To overcome current obstacles concerning the surgical treatment of the malignancy in underprivileged regions, the authors propose an innovative strategy—the systematic management in 2 steps. Initially, all women affected by type I endometrial cancer shall be submitted exclusively to total extrafascial hysterectomy with bilateral salpingo-oophorectomy without nodal dissection. After primary intervention, every woman must be forwarded to a reference cancer center where specialists will evaluate clinical and pathological risk factors accessed through analysis of the surgical specimen. In the second phase, decision must be made whether an eventual reoperation to retroperitoneal lymphadenectomy is indicated or not. Because nodal dissection is considered necessary, patients must undergo surgery in a tertiary hospital.

Taking Brazil as an example, according to the national guidelines proposed by Instituto Nacional do Câncer, endometrial cancer patients should have retroperitoneal nodal dissection when 1 of the following criteria is present2:

  • all cases of type II (nonendometrioid) tumors;
  • presence of LVSI irrespective of histological grade or myometrial infiltration;
  • G3 tumors with myometrial infiltration of any magnitude;
  • G1/G2 tumors with myometrial invasion greater than 50%; and
  • tumor larger than 2 cm in diameter regardless histological grade or myometrial infiltration.

The here-denominated propedeutical hysterectomy does not necessarily need to be performed in a reference center or exclusively by specialists in gynecologic oncology. General gynecologists trained to perform simple hysterectomies are now welcome and invited to participate as an integral part of the treatment. The flexibilization in therapy logistics may expedite patient’s access to initial oncologic care and, consequently, avoid local progression of the disease. This strategy permits an accurate analysis of the major criteria to nodal dissection, such as tumor size, myometrial invasion, presence of LVSI, histological subtype, and grading without the necessity of expensive diagnostic methods.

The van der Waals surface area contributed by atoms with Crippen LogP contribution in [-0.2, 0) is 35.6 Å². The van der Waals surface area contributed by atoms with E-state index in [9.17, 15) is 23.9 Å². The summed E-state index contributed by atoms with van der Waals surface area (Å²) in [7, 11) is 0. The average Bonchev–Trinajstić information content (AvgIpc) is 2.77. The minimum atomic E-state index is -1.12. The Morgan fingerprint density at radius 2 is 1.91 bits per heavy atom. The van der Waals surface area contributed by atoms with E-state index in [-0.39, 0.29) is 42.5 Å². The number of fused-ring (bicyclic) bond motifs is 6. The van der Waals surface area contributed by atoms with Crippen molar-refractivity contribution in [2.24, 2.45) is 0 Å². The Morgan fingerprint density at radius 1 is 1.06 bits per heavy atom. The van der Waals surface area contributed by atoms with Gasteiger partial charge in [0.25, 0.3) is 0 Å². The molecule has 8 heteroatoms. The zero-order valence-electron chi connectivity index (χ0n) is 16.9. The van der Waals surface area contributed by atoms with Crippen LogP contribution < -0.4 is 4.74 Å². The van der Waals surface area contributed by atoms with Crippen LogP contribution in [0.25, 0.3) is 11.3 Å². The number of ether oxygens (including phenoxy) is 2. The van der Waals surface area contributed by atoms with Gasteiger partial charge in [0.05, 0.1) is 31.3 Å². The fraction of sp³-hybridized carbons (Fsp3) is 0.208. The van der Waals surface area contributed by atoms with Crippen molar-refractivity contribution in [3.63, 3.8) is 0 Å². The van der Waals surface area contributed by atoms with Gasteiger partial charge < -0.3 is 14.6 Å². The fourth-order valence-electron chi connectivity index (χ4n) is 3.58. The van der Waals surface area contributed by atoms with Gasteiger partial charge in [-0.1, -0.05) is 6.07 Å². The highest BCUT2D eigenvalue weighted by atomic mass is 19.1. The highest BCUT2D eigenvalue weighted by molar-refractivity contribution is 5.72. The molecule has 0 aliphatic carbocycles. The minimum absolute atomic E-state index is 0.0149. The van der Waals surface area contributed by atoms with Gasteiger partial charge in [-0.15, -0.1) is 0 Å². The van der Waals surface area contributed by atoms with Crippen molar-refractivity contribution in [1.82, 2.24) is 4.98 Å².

A significant number of women will be considered treated with the initial intervention, but it is admissible that some of them will require a second operation. On the other hand, women who preoperatively clearly meet the criteria for nodal dissection such as type II endometrial cancer shall be promptly referred to a tertiary hospital to receive a single and comprehensive surgical intervention.

The second operation to nodal status assessment should be preferably performed via endoscopy. Nevertheless, restricted access to laparoscopy in underprivileged areas cannot limit the operative capacity. Laparotomy is also a valid approach to nodal dissection and may be correctly used when endoscopy is not available. Presently, several cancer centers yet in the developing world routinely use minimally invasive techniques to remove retroperitoneal lymph nodes. Moreover, precise analysis of the risk factors and the consequent achievement of a more reliable hazard of nodal metastasis may motivate and support surgeons to indicate the procedure even in patients at elevated clinical risk or in adverse operative circumstances.

In conclusion, the apparent reduction in morbidity allied to a more feasible and dynamic implementation of surgical therapy provided by this approach should be confronted to the already available strategies in costs and safety. In our opinion, at least from the oncologic point of view, possible delay in lymphatic tissue removal is not as harmful as the potential consequences either from unnecessary procedures or late hysterectomies. Despite several rationales presented here, only large prospective randomized controlled trials can attest the oncologic reliability and other nononcologic advantages of the approach.

Giovanni Favero, MD, PhD

Department of Gynecology

Instituto do Câncer do Estado de São Paulo,

Faculdade de Medicina da Universidade de São

Paulo, São Paulo, Brazil

Christhardt Köhler, MD, PhD

Department of Gynecology, Charite

Universitätsmedizin Berlin, Berlin, Germany

Jesus Paula Carvalho, MD, PhD

Department of Gynecology

Instituto do Câncer do Estado de São Paulo,

Faculdade de Medicina da Universidade de São

Paulo, São Paulo, Brazil

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© 2014 by the International Gynecologic Cancer Society and the European Society of Gynaecological Oncology.